The opinion of the court was delivered by: Kevin Nathaniel Fox, United States Magistrate Judge
REPORT AND RECOMMENDATION
TO THE HONORABLE KIMBA M. WOOD, UNITED STATES DISTRICT JUDGE
Before the Court is William Woodrow Wilson's ("Wilson") petition for a writ of habeas corpus made pursuant to 28 U.S.C. § 2241. Wilson challenges a final order of removal from the United States issued by the Immigration and Naturalization Service ("INS").
Petitioner contends that he is entitled to relief because: (1) he is eligible for a discretionary waiver of deportation pursuant to the Immigration and Nationality Act ("INA") § 212(c) ("§ 212(c)"), 8 U.S.C. § 1182 (c) (repealed by the Illegal Immigration Reform and Immigration Responsibility Act ("IIRIRA") § 304[b]); (2) the determination by the INS that he was ineligible for a waiver of inadmissibility under INA § 212(h) ("§ 212(h)"), 8 U.S.C. § 1182 (h), by virtue of his status as a lawful permanent resident, effectively denied him equal protection under the Due Process Clause of the Fifth Amendment; and (3) the immigration court erred in denying his request to terminate the removal proceedings in order to give him an opportunity to submit evidence concerning his eligibility for naturalized citizenship.
Respondents oppose petitioner's application for a writ of habeas corpus. They contend that the petition should be dismissed for lack of jurisdiction, or else transferred to the Western District of Louisiana where venue would be proper. Alternatively, respondents claim, the petition should be dismissed on the merits.
For the reasons set forth below, I recommend that the petition be denied.
Wilson is a native and citizen of Jamaica. He was admitted to the United States as a lawful permanent resident on November 5, 1967, when he was four years old. On October 21, 1986, following a jury trial in the New York State Supreme Court, Queens County, Wilson was found guilty of robbery in the second degree, see N.Y. Penal Law § 160.10, and criminal possession of stolen property in the third degree, see N.Y. Penal Law § 165.50. Wilson was sentenced to two to six years imprisonment for the second degree robbery conviction and one year imprisonment for the third degree criminal possession of stolen property conviction. The sentences were to be served concurrently. On February 13, 1987, Wilson entered a guilty plea in New York State Supreme Court, Queens County, to assault in the first degree, see N.Y. Penal Law § 120.10, and was sentenced to a term of imprisonment of twenty-eight months to seven years for that offense. Robbery in the second degree and assault in the first degree are aggravated felonies pursuant to 8 U.S.C. § 1101 (a)(43).*fn1
On October 31, 1997, Wilson arrived at John F. Kennedy International Airport in New York, following a visit to Jamaica. Upon arrival, Wilson applied for admission to the United States as a returning lawful permanent resident. During an inspection of Wilson's passport, immigration officials discovered that Wilson had a criminal record; they determined, therefore, that he was inadmissible to the United States. Wilson was detained and placed in an INS facility in New York. Thereafter, Wilson was transferred to the Federal Detention Center in Oakdale, Louisiana.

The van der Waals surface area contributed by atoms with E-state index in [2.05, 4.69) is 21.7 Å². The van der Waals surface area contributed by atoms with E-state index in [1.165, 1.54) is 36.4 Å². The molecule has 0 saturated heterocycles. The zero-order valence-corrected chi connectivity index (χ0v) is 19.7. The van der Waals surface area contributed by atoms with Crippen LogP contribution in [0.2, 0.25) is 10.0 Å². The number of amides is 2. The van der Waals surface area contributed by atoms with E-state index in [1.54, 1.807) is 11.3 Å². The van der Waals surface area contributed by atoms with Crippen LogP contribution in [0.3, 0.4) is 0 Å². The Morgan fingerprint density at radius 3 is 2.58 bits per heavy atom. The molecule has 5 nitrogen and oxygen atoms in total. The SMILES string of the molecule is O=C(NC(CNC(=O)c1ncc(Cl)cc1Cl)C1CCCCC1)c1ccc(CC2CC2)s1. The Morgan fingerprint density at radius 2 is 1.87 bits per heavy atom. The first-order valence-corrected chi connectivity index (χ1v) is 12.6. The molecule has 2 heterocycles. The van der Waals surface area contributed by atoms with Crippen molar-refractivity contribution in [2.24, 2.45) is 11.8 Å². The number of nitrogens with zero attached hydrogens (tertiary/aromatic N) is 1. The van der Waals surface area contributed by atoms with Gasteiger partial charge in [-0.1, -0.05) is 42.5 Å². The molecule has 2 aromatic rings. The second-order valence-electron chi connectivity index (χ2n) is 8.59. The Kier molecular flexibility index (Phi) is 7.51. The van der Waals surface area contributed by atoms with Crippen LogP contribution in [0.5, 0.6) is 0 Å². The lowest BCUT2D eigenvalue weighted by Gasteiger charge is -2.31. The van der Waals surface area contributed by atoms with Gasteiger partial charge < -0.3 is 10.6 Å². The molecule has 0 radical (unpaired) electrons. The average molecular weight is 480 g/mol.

On November 1, 1997, Wilson was served a Notice to Appear in Removal Proceedings. The Removal Proceeding was initiated pursuant to INA § 212(a)(2)(A)(i)(I), 8 U.S.C. § 1182 (a)(2)(A)(i) (alien convicted for a crime involving moral turpitude); and INA § 212(a)(2)(B), 8 U.S.C. § 1182 (a)(2)(B) (alien convicted for two or more criminal offenses for which the aggregate sentence is five years or more).
On December 30, 1997, Wilson filed a motion in the immigration court seeking to be reclassified as an admitted alien. Wilson argued that, as a previously admitted lawful permanent resident of the United States, he should not be classified as an arriving alien upon his return from a "brief, casual and innocent" trip abroad. A hearing was held on December 30, 1997, in Oakdale, Louisiana, at which Wilson appeared, represented by counsel. The immigration judge ("IJ") who presided at the hearing determined to adjourn the proceedings in order to give Wilson an opportunity to submit evidence in support of his reclassification motion.
The hearing continued on January 14, 1998. Wilson testified, inter alia that he had traveled to Jamaica from the United States on or about October 20, 1997, and had returned on October 31, 1997. Wilson also testified that he had previously been convicted for the criminal offenses described above. Thereafter, the IJ denied Wilson's application for reclassification; he explained that, under INA § 101(a)(13)(C), as amended,*fn2 a lawful permanent resident who, like Wilson, has been convicted for certain criminal offenses, for example, a crime involving moral turpitude, is to be considered an applicant for admission into the United States, regardless of the nature or circumstances of his travel abroad. The IJ then scheduled a hearing on the issue of petitioner's removability.
When the hearing continued, on January 26, 1998, petitioner again testified concerning his criminal history. Counsel for the INS then withdrew certain allegations contained in the appearance notice, explaining that they were duplicative of charges made previously. Thereafter, the hearing was adjourned.
The hearing continued on February 26, 1998. Prior to issuing a decision regarding Wilson's removability, the IJ addressed the question whether Wilson had derived United States citizenship through his parents. Based on relevant documents presented at the hearing and the testimony of the petitioner, the IJ concluded that petitioner did not have citizenship status. Petitioner then asked the IJ to terminate the removal proceedings in order to afford petitioner an opportunity to apply for naturalized citizenship. The IJ denied this request, stating that he lacked the authority to ...